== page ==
In a cyberattack, IT and security professionals said they most fear stolen company data (50%), loss of customer trust (19%), unstable business performance (16%), and the cost implications (16%).

Despite the risks, 59% of security pros said they remain apprehensive about adopting AI for security purposes, the report found.

“Artificial intelligence has been a major topic of discussion in recent times – with good reason,” Rodney Joffe, head of the the Neustar International Security Council and Neustar senior vice president and fellow, said in a press release. “There is immense opportunity available, but as we’ve seen today with this data, we’re at a crossroads. Organizations know the benefits, but they are also aware that today’s attackers have unique capabilities to cause destruction with that same technology. As a result, they’ve come to a point where they’re unsure if AI is a friend or foe.”

In terms of threats, security professionals said they were most concerned about DDoS attacks (22%), system compromise (20%), and ransomware (15%). Nearly half of organizations surveyed (46%) said they had been on the receiving end of a DDoS attack in Q3 2018, a higher proportion than in years past, the report found.

“What we do know is that IT leaders are confident in AI’s ability to make a significant difference in their defenses,” Joffe said in the release. “So what’s needed now is for security teams to prioritize education around AI, not only to ensure that the most efficient security strategies have been implemented, but to give organizations the opportunity to embrace – and not fear – this technology.”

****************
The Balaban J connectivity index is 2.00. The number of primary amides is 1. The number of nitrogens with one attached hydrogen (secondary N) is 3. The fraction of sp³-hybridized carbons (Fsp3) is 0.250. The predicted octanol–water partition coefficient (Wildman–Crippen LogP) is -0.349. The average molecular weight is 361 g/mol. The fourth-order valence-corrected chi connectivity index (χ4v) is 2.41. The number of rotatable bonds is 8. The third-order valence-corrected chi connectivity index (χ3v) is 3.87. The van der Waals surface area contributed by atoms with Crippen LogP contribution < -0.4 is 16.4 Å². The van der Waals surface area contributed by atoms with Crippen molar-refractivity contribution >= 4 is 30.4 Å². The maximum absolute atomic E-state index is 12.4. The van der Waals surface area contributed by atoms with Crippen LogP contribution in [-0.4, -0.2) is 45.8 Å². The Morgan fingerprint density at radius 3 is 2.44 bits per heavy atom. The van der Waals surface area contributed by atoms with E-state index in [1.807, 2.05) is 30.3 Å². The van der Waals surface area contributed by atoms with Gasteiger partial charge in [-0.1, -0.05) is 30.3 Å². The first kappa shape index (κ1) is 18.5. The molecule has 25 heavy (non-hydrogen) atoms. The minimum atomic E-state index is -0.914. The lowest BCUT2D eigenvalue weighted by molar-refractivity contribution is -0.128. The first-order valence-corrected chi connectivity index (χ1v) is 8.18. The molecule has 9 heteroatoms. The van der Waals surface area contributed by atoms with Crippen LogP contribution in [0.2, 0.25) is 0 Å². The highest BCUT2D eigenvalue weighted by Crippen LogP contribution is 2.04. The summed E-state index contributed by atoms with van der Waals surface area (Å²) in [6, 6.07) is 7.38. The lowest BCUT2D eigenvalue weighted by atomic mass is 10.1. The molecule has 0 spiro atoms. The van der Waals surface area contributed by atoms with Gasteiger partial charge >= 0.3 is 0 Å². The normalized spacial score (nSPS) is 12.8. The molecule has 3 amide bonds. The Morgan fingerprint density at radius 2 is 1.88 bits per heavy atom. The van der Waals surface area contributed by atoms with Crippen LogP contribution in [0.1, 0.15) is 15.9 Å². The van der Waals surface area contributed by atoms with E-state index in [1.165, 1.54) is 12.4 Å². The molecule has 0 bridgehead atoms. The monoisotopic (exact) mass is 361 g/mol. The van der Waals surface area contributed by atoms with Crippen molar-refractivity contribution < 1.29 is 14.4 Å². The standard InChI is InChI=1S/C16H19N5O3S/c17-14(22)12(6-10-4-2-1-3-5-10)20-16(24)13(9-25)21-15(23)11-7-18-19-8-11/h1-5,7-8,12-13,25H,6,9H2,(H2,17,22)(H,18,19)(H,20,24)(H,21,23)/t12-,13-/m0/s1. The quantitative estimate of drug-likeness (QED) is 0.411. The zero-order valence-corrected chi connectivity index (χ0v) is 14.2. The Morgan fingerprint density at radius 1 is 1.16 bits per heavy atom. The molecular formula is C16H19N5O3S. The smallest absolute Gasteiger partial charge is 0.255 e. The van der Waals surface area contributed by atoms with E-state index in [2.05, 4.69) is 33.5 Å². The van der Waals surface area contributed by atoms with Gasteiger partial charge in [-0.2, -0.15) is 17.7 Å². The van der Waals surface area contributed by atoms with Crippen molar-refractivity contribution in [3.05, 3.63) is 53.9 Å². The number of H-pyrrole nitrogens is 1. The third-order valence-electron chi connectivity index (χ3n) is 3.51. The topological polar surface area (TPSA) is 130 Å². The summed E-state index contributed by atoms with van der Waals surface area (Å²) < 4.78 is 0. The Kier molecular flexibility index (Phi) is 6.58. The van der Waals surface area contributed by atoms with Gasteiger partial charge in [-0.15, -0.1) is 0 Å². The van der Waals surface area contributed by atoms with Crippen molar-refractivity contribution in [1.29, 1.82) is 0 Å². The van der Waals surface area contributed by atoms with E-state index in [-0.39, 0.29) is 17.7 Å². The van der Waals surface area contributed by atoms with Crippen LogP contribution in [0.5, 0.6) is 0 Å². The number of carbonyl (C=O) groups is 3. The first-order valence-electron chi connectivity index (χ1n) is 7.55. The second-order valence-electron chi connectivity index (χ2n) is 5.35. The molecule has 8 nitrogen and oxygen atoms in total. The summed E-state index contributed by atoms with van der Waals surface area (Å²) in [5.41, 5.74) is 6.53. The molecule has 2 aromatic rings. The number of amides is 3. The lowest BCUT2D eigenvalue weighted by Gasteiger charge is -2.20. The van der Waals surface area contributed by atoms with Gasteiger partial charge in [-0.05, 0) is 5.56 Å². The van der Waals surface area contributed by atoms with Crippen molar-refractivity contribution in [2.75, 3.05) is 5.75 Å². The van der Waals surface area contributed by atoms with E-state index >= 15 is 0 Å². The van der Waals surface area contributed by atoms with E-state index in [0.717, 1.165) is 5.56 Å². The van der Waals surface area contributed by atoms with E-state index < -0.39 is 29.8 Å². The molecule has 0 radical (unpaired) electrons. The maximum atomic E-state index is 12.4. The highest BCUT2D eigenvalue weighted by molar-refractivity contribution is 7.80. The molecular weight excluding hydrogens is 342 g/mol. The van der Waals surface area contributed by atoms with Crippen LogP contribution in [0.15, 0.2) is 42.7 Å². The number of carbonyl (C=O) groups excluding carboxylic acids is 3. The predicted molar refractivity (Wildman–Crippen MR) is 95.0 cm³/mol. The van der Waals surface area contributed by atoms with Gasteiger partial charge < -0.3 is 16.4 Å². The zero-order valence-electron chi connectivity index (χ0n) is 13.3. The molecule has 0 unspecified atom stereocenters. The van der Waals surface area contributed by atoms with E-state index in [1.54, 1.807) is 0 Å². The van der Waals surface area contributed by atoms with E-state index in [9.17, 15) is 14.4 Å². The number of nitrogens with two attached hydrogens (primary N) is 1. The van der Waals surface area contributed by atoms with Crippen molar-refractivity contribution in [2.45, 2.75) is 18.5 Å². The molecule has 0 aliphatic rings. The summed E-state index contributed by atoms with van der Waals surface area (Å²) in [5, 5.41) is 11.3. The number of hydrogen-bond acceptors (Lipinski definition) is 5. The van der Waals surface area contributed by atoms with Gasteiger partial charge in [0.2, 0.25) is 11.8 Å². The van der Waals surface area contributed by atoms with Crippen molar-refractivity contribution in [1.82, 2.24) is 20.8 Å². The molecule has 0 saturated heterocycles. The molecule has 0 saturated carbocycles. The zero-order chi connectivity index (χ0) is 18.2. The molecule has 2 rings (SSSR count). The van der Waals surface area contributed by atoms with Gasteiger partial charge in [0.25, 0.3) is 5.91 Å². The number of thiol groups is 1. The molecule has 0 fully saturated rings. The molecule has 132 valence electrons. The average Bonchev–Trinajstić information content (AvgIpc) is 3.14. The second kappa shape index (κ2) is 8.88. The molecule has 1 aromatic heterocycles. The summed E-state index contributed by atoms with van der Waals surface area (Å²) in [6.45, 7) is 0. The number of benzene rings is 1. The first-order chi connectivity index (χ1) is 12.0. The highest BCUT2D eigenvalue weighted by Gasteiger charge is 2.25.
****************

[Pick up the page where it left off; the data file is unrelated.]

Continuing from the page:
The big takeaways for tech leaders:

  • 82% of security professionals said they are afraid of attackers using AI in cyberattacks against their company. — Neustar, 2018
  • Security professionals said they were most concerned about DDoS attacks (22%), system compromise (20%), and ransomware (15%). — Neustar, 2018

Source:https://www.techrepublic.com/article/82-of-security-pros-fear-hackers-using-ai-to-attack-their-company/

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Are you using Hadoop for data analytics? If so, know that a new bot is targeting Hadoop clusters with the intention of performing DDoS attacks powered by the strength of cloud infrastructure servers. Hadoop is an open source distributed processing framework that manages storage and data processing for big data applications running in clustered systems.